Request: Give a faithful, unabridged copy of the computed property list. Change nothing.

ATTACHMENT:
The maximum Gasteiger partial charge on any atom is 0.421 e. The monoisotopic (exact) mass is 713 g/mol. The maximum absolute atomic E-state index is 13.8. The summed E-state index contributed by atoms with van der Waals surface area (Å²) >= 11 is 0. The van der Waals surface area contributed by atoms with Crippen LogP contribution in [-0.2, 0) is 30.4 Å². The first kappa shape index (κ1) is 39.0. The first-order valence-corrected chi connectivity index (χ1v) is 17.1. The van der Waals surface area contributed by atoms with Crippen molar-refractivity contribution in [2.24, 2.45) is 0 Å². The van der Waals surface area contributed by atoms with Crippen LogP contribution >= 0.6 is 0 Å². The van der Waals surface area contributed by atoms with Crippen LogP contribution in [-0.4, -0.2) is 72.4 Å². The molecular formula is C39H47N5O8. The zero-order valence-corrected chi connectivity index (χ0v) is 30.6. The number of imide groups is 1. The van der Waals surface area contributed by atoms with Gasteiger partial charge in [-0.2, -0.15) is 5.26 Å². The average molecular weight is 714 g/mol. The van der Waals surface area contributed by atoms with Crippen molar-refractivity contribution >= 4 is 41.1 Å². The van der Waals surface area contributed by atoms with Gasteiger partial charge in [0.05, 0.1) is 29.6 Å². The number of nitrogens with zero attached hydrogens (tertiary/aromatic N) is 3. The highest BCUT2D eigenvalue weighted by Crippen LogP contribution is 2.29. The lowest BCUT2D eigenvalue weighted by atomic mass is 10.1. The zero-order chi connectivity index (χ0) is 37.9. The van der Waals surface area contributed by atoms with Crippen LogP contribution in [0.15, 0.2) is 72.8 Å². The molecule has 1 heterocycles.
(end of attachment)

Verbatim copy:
The maximum Gasteiger partial charge on any atom is 0.421 e. The monoisotopic (exact) mass is 713 g/mol. The maximum absolute atomic E-state index is 13.8. The summed E-state index contributed by atoms with van der Waals surface area (Å²) >= 11 is 0. The van der Waals surface area contributed by atoms with Crippen LogP contribution in [-0.2, 0) is 30.4 Å². The first kappa shape index (κ1) is 39.0. The first-order valence-corrected chi connectivity index (χ1v) is 17.1. The van der Waals surface area contributed by atoms with Crippen molar-refractivity contribution in [2.24, 2.45) is 0 Å². The van der Waals surface area contributed by atoms with Crippen LogP contribution >= 0.6 is 0 Å². The van der Waals surface area contributed by atoms with Crippen LogP contribution in [-0.4, -0.2) is 72.4 Å². The molecular formula is C39H47N5O8. The zero-order valence-corrected chi connectivity index (χ0v) is 30.6. The number of imide groups is 1. The van der Waals surface area contributed by atoms with Gasteiger partial charge in [-0.2, -0.15) is 5.26 Å². The average molecular weight is 714 g/mol. The van der Waals surface area contributed by atoms with Crippen molar-refractivity contribution >= 4 is 41.1 Å². The van der Waals surface area contributed by atoms with Gasteiger partial charge in [0.05, 0.1) is 29.6 Å². The number of nitrogens with zero attached hydrogens (tertiary/aromatic N) is 3. The highest BCUT2D eigenvalue weighted by Crippen LogP contribution is 2.29. The lowest BCUT2D eigenvalue weighted by atomic mass is 10.1. The zero-order chi connectivity index (χ0) is 37.9. The van der Waals surface area contributed by atoms with Crippen LogP contribution in [0.15, 0.2) is 72.8 Å². The molecule has 1 heterocycles.